Santa Barbara was sold down the river.

On Tuesday, August 25, with no advance warning, Governor Brown signed a 25-year gaming compact crafted over several years in closed-door negotiations with the Santa Ynez Chumash tribe. Two days later, the county government learned this in a press release announcing a 300-page (more or less) compact was signed.

One day later, August 28, the county was informed that on the following Tuesday the compact would be reviewed by State Senate and Assembly committees. The county, allowed two minutes to comment, stated in part, “the County Board of Supervisors has not had an opportunity to fully review, analyze, or consider taking a formal position.” In a rush to vote, the next day, State Senator Hannah-Beth Jackson managed the approval of the bill on the Senate floor.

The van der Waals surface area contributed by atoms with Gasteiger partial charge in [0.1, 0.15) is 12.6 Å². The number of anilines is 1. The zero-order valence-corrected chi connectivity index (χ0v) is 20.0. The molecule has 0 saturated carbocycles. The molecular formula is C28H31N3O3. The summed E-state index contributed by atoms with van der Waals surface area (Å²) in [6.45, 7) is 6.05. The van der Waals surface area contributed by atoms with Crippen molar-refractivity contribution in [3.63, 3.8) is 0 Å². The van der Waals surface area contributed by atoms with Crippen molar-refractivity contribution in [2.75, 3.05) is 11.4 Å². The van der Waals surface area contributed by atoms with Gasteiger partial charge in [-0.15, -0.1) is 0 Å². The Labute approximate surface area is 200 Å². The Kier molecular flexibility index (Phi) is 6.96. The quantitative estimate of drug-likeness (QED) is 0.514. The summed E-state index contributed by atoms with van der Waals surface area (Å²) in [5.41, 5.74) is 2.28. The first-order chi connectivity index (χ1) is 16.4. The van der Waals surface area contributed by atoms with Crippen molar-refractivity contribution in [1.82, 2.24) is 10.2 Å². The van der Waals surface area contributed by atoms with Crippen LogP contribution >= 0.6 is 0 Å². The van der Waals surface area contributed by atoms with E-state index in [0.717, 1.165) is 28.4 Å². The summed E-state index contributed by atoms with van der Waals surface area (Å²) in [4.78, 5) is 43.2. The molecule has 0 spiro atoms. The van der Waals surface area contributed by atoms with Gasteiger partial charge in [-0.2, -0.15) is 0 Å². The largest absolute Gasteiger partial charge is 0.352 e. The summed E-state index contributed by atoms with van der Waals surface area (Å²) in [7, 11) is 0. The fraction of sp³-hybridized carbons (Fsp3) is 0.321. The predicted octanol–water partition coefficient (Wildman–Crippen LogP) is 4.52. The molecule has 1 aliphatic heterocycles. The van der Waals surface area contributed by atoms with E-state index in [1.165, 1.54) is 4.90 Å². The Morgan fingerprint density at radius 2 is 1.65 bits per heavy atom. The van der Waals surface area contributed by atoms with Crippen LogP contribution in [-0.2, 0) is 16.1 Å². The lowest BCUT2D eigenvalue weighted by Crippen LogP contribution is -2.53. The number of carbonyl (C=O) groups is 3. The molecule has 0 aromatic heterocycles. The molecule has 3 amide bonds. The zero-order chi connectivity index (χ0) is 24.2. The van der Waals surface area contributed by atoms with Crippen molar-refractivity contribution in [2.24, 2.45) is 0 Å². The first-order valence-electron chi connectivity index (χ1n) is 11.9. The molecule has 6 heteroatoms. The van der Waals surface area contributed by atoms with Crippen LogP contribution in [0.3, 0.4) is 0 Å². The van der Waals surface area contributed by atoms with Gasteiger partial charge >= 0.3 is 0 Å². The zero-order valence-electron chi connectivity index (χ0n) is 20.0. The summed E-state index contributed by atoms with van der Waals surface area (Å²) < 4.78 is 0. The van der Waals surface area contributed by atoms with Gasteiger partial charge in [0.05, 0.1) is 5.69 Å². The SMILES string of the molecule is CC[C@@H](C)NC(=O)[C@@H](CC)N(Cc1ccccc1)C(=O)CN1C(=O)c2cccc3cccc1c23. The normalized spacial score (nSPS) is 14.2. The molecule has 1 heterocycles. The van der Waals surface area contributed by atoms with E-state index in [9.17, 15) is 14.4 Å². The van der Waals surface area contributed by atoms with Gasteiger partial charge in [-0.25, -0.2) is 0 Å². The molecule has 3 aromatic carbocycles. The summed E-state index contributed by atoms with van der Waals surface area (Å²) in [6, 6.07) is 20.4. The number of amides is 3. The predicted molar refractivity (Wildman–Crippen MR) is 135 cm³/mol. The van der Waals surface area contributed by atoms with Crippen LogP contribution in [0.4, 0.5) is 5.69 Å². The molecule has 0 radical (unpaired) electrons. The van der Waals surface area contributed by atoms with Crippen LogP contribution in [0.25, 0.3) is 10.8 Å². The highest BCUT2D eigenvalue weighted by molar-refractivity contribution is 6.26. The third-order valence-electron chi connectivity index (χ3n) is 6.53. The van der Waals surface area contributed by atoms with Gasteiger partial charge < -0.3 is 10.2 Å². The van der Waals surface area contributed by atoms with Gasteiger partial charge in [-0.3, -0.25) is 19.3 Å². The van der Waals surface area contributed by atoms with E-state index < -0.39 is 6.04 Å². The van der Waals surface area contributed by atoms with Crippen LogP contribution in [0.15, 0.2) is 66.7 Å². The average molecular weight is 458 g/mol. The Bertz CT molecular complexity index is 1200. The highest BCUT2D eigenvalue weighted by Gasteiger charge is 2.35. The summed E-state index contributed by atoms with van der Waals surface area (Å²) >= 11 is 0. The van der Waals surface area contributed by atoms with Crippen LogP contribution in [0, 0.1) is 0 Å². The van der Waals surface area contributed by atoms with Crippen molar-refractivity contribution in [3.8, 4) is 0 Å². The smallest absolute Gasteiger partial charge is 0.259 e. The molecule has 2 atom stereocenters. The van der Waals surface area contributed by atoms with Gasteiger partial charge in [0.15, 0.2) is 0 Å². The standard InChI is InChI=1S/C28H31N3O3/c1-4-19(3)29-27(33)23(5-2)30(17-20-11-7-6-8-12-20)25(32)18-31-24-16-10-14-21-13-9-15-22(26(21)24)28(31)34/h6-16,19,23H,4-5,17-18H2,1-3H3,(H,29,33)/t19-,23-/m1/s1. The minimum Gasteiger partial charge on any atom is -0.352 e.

In a summary of the compact’s contents, it appears it may be better than what it replaces. This doesn’t change that the public and the county were eliminated from input in this six-day railroading of the public process.

Government by the people, for the people? I thought I lived in the United States, not in some South American junta. The public had no chance to understand this compact. Our state government eliminated us. The principles upon which our government is formed were violated.

The governor and Hannah-Beth Jackson just sold us down the river. Will it happen again?

On a related issue, the Tribe, in letters to the editor, advertisements, and its website, as of September 3, states the current expansion of the casino is not for additional gaming. In fact, the Tribe has been in negotiations with the state for years to have gaming increased, and the new compact raises it from 2,000 to 2,500 gaming devices. The current casino expansion, from the day it was planned, is for increased gaming.


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